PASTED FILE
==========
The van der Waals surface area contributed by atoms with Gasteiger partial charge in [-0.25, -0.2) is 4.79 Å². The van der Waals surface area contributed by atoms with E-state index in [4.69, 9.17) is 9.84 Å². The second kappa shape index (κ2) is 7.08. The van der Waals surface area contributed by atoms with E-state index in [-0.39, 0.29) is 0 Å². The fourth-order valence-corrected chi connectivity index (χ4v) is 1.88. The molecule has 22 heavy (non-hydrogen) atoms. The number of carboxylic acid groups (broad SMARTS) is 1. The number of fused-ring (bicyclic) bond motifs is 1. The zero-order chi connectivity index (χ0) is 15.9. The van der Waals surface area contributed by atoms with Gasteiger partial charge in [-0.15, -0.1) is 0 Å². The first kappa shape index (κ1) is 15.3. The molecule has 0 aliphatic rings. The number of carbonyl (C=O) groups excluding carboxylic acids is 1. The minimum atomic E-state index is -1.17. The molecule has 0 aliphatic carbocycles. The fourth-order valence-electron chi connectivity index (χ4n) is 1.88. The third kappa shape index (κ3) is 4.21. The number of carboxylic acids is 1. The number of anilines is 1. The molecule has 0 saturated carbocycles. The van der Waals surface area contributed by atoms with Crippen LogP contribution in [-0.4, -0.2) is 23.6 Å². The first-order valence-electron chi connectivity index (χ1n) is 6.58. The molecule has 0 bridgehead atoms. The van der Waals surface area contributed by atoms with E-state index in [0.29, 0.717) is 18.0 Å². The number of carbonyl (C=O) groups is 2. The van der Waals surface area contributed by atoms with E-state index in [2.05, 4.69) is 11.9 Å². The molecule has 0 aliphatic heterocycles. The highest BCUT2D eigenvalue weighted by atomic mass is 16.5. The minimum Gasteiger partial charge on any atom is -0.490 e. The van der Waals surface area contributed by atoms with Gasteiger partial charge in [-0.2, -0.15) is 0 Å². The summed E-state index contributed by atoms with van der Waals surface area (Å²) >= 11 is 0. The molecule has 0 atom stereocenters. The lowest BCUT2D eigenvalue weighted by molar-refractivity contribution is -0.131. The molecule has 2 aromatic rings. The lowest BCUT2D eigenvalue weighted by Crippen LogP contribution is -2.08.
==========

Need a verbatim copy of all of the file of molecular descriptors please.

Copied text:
The van der Waals surface area contributed by atoms with Gasteiger partial charge in [-0.25, -0.2) is 4.79 Å². The van der Waals surface area contributed by atoms with E-state index in [4.69, 9.17) is 9.84 Å². The second kappa shape index (κ2) is 7.08. The van der Waals surface area contributed by atoms with E-state index in [-0.39, 0.29) is 0 Å². The fourth-order valence-corrected chi connectivity index (χ4v) is 1.88. The molecule has 22 heavy (non-hydrogen) atoms. The number of carboxylic acid groups (broad SMARTS) is 1. The number of fused-ring (bicyclic) bond motifs is 1. The zero-order chi connectivity index (χ0) is 15.9. The van der Waals surface area contributed by atoms with Gasteiger partial charge in [-0.15, -0.1) is 0 Å². The first kappa shape index (κ1) is 15.3. The molecule has 0 aliphatic rings. The number of carbonyl (C=O) groups excluding carboxylic acids is 1. The minimum atomic E-state index is -1.17. The molecule has 0 aliphatic carbocycles. The fourth-order valence-electron chi connectivity index (χ4n) is 1.88. The third kappa shape index (κ3) is 4.21. The number of carboxylic acids is 1. The number of anilines is 1. The molecule has 0 saturated carbocycles. The van der Waals surface area contributed by atoms with Crippen LogP contribution in [-0.4, -0.2) is 23.6 Å². The first-order valence-electron chi connectivity index (χ1n) is 6.58. The molecule has 0 bridgehead atoms. The van der Waals surface area contributed by atoms with E-state index in [0.29, 0.717) is 18.0 Å². The number of carbonyl (C=O) groups is 2. The van der Waals surface area contributed by atoms with E-state index in [2.05, 4.69) is 11.9 Å². The molecule has 0 aliphatic heterocycles. The highest BCUT2D eigenvalue weighted by atomic mass is 16.5. The minimum Gasteiger partial charge on any atom is -0.490 e. The van der Waals surface area contributed by atoms with Gasteiger partial charge in [-0.2, -0.15) is 0 Å². The summed E-state index contributed by atoms with van der Waals surface area (Å²) >= 11 is 0. The molecule has 0 atom stereocenters. The lowest BCUT2D eigenvalue weighted by molar-refractivity contribution is -0.131. The molecule has 2 aromatic rings. The lowest BCUT2D eigenvalue weighted by Crippen LogP contribution is -2.08.